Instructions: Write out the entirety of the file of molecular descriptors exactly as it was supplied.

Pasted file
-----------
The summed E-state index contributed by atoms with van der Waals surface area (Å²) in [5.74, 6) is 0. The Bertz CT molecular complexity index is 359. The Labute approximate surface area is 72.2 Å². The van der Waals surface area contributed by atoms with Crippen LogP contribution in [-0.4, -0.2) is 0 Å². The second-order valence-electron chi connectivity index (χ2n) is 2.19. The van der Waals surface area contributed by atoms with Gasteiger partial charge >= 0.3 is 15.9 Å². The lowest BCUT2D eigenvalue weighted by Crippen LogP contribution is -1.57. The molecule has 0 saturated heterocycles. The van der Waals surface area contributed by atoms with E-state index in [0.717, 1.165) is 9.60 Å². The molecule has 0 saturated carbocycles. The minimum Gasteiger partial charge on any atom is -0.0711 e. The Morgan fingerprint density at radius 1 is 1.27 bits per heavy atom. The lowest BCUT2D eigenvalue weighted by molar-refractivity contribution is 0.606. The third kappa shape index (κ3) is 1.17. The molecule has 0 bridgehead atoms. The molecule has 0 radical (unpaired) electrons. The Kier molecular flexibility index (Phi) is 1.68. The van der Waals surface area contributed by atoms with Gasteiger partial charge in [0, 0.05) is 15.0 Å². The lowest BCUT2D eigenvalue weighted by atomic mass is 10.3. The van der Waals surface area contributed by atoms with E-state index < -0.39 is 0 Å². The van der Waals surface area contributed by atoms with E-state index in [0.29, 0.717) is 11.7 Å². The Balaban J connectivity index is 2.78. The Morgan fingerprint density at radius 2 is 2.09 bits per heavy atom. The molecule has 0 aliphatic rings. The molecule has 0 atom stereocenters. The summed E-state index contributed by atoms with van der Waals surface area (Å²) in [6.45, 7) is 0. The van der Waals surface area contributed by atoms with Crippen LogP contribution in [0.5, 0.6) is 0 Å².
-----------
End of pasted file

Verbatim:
The summed E-state index contributed by atoms with van der Waals surface area (Å²) in [5.74, 6) is 0. The Bertz CT molecular complexity index is 359. The Labute approximate surface area is 72.2 Å². The van der Waals surface area contributed by atoms with Crippen LogP contribution in [-0.4, -0.2) is 0 Å². The second-order valence-electron chi connectivity index (χ2n) is 2.19. The van der Waals surface area contributed by atoms with Gasteiger partial charge >= 0.3 is 15.9 Å². The lowest BCUT2D eigenvalue weighted by Crippen LogP contribution is -1.57. The molecule has 0 saturated heterocycles. The van der Waals surface area contributed by atoms with E-state index in [0.717, 1.165) is 9.60 Å². The molecule has 0 saturated carbocycles. The minimum Gasteiger partial charge on any atom is -0.0711 e. The Morgan fingerprint density at radius 1 is 1.27 bits per heavy atom. The lowest BCUT2D eigenvalue weighted by molar-refractivity contribution is 0.606. The third kappa shape index (κ3) is 1.17. The molecule has 0 bridgehead atoms. The molecule has 0 radical (unpaired) electrons. The Kier molecular flexibility index (Phi) is 1.68. The van der Waals surface area contributed by atoms with Gasteiger partial charge in [0, 0.05) is 15.0 Å². The lowest BCUT2D eigenvalue weighted by atomic mass is 10.3. The van der Waals surface area contributed by atoms with E-state index < -0.39 is 0 Å². The van der Waals surface area contributed by atoms with E-state index in [0.29, 0.717) is 11.7 Å². The Balaban J connectivity index is 2.78. The Morgan fingerprint density at radius 2 is 2.09 bits per heavy atom. The molecule has 0 aliphatic rings. The molecule has 0 atom stereocenters. The summed E-state index contributed by atoms with van der Waals surface area (Å²) in [6.45, 7) is 0. The van der Waals surface area contributed by atoms with Crippen LogP contribution in [0.5, 0.6) is 0 Å².